The Noble Rack


I bid on a set of five glass flasks on eBay, and won the auction for $13.50. They were described as dirty and "probably empty", but they were labled with the names of the first five noble gases, and I thought I might be able to get them filled and use them to hold samples.

Well, they were dirty, but they are definitely not empty. At the point where the tube meets the sphere on each one there is an internal breakaway seal that is clearly intact on each of them.

I made the rack to hold them between 10PM and midnight on the evening I got the samples, because I was just so excited to find out they were still filled. It's made out of the same Carlson Maple that the noble gas tiles are, with legs of walnut. It's shown here on the table, but normally it's kept on a nearby bookcase:

After many unworkable suggestions for proving whether the gasses were still in there, several people came up with the idea of using a high voltage transformer, such as one finds in those now inexpensive plasma ball novelty lights, to try to set up an arc inside the flask, and identify the gas from the color of the discharge. Whether this is possible is sensitive to the pressure of the gas, which is not known.

Fortunately, it worked beautifully on three out of the five, and proved beyond a reasonable doubt that those three at least contain the gas claimed. The others almost certainly failed because the type and pressure of gas in them does not support an arc, not because they are empty. In fact, if they were empty, I would have gotten an arc, because the arc works through up to about half an inch of ordinary air.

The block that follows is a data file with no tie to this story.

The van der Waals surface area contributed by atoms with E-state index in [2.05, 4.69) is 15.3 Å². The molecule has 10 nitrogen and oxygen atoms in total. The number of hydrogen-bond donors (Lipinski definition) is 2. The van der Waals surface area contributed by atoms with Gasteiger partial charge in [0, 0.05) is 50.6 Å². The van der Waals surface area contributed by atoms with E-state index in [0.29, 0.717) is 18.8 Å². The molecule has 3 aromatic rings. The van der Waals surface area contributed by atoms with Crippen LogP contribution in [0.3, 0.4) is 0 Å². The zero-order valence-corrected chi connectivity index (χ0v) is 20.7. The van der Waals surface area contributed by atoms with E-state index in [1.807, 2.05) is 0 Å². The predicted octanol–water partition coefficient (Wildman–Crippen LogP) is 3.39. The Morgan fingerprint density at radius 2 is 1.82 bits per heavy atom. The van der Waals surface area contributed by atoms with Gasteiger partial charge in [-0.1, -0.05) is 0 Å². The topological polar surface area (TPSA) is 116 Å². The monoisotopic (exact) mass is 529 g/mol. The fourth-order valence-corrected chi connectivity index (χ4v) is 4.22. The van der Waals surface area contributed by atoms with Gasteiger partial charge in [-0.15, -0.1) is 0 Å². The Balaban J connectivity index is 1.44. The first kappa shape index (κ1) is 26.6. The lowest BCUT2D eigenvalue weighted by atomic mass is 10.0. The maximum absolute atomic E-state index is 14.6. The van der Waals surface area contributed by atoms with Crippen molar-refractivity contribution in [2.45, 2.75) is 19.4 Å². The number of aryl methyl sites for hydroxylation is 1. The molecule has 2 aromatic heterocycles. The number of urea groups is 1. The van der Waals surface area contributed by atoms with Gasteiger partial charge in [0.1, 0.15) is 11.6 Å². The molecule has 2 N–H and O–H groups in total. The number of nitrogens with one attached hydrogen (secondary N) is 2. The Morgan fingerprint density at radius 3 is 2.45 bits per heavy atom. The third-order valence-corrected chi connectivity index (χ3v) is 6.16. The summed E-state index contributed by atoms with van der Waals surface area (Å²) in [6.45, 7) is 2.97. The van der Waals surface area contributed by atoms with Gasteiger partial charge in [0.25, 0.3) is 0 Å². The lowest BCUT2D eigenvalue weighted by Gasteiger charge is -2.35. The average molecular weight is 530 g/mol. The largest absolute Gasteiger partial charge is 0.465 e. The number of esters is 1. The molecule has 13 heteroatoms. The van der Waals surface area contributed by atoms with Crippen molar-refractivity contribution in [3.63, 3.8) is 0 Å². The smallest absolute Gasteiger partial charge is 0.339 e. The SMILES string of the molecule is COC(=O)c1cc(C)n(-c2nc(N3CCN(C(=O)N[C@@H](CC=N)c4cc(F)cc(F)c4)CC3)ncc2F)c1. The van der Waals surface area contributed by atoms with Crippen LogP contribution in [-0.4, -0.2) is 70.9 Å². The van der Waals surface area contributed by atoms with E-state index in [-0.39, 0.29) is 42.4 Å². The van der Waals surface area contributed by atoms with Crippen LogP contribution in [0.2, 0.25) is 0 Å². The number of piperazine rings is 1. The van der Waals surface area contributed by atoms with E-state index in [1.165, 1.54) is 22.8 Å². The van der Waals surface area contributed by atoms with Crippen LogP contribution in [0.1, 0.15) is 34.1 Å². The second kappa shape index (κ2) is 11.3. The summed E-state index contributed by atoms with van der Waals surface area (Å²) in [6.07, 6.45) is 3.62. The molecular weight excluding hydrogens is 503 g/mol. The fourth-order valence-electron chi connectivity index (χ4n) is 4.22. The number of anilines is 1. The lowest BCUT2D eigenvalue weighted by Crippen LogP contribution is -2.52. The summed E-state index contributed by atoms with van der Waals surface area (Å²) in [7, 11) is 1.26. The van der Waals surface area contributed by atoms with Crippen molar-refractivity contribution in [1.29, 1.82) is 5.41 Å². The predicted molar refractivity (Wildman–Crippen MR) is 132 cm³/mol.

You can see the arcs from each of the five flasks on the right. To make these pictures I took a plasma-ball novelty light (mine was a lava-lamp shaped model for $30, but just about any one one would have worked) and disconnected the ball from the transformer (cutting the single wire connecting them). Then I set the transformer on the floor under my desk (because it's dark there) with the bare end of the wire sticking up. I set my camera on a mini-tripod on the floor about 4 inches from the wire, then held the gas flasks up to the wire. With the exception of neon (which makes a bright arc if you even so much as sneeze in its direction), I had to put my finger within a fraction of an inch of the wire to get an arc going. The arc starts when the end of the wire comes within striking distance of something with enough capacitance to allow the very, very high frequency voltage source to push and pull electrons out of it, creating a continuous arc. A finger works well, though it's best not to let the arc touch your finger directly. That causes little pin-hole burns, of which I now have three.

A note on color: Don't believe any of these pictures. It is basically impossible to photograph the color of these arcs, because their colors consist of several sharp spectral lines that do not correspond to the red, green, and blue colors that cameras are sensative to. It's hard enough to deal with color in normal objects whose color is made out of broad swaths of spectrum, but impossible with spectra like this. So take the colors only as a very general indication of what the real thing is like.

A couple of months after I got the flasks, I finally got a set of noble gas discharge tubes (like mini-neon signs):

I have installed them in the appropriate slots in the table and wired them from below:

You can see pictures of all those arcs on the right side of this page.

When I first hooked them up a few displayed a curious string-of-pearls effect due to the high frequency transformer, but it went away and hasn't come back:

Helium Flask

Neon Flask

Argon Flask

Krypton Flask

Xenon Flask

Helium Tube

Neon Tube

Argon Tube

Krypton Tube

Xenon Tube